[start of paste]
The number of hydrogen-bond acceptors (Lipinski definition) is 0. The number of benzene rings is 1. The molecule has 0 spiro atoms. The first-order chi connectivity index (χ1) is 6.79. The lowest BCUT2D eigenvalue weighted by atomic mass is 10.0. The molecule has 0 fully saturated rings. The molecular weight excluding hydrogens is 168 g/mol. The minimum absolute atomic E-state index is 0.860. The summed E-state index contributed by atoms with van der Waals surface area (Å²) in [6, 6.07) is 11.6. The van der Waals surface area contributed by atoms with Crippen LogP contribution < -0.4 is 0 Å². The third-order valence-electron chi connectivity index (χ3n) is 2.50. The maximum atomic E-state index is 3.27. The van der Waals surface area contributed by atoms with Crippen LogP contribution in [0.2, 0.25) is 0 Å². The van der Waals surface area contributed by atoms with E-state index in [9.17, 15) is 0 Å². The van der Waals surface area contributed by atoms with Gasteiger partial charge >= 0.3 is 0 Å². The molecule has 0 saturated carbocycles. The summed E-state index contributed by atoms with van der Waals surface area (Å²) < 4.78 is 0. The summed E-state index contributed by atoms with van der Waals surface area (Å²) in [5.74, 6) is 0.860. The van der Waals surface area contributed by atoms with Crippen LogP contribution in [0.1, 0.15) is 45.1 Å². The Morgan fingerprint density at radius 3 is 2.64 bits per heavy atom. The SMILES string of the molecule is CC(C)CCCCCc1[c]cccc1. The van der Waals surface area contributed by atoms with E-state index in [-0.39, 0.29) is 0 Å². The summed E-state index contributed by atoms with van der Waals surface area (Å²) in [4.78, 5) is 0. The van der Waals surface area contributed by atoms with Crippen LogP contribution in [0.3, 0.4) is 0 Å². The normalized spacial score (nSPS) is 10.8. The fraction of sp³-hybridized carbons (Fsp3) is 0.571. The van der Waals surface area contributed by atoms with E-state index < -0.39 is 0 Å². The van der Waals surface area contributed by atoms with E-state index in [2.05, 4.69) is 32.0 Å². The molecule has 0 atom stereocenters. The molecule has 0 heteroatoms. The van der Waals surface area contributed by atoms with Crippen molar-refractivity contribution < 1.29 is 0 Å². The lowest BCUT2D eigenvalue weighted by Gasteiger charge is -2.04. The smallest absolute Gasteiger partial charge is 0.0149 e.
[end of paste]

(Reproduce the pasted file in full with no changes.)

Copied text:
The number of hydrogen-bond acceptors (Lipinski definition) is 0. The number of benzene rings is 1. The molecule has 0 spiro atoms. The first-order chi connectivity index (χ1) is 6.79. The lowest BCUT2D eigenvalue weighted by atomic mass is 10.0. The molecule has 0 fully saturated rings. The molecular weight excluding hydrogens is 168 g/mol. The minimum absolute atomic E-state index is 0.860. The summed E-state index contributed by atoms with van der Waals surface area (Å²) in [6, 6.07) is 11.6. The van der Waals surface area contributed by atoms with Crippen LogP contribution < -0.4 is 0 Å². The third-order valence-electron chi connectivity index (χ3n) is 2.50. The maximum atomic E-state index is 3.27. The van der Waals surface area contributed by atoms with Crippen LogP contribution in [0.2, 0.25) is 0 Å². The van der Waals surface area contributed by atoms with E-state index in [9.17, 15) is 0 Å². The van der Waals surface area contributed by atoms with Gasteiger partial charge >= 0.3 is 0 Å². The molecule has 0 saturated carbocycles. The summed E-state index contributed by atoms with van der Waals surface area (Å²) < 4.78 is 0. The summed E-state index contributed by atoms with van der Waals surface area (Å²) in [5.74, 6) is 0.860. The van der Waals surface area contributed by atoms with Crippen LogP contribution in [0.1, 0.15) is 45.1 Å². The Morgan fingerprint density at radius 3 is 2.64 bits per heavy atom. The SMILES string of the molecule is CC(C)CCCCCc1[c]cccc1. The van der Waals surface area contributed by atoms with E-state index in [-0.39, 0.29) is 0 Å². The summed E-state index contributed by atoms with van der Waals surface area (Å²) in [4.78, 5) is 0. The van der Waals surface area contributed by atoms with Crippen LogP contribution in [0.3, 0.4) is 0 Å². The normalized spacial score (nSPS) is 10.8. The fraction of sp³-hybridized carbons (Fsp3) is 0.571. The van der Waals surface area contributed by atoms with E-state index < -0.39 is 0 Å². The van der Waals surface area contributed by atoms with E-state index in [2.05, 4.69) is 32.0 Å². The molecule has 0 atom stereocenters. The molecule has 0 heteroatoms. The van der Waals surface area contributed by atoms with Crippen molar-refractivity contribution < 1.29 is 0 Å². The lowest BCUT2D eigenvalue weighted by Gasteiger charge is -2.04. The smallest absolute Gasteiger partial charge is 0.0149 e.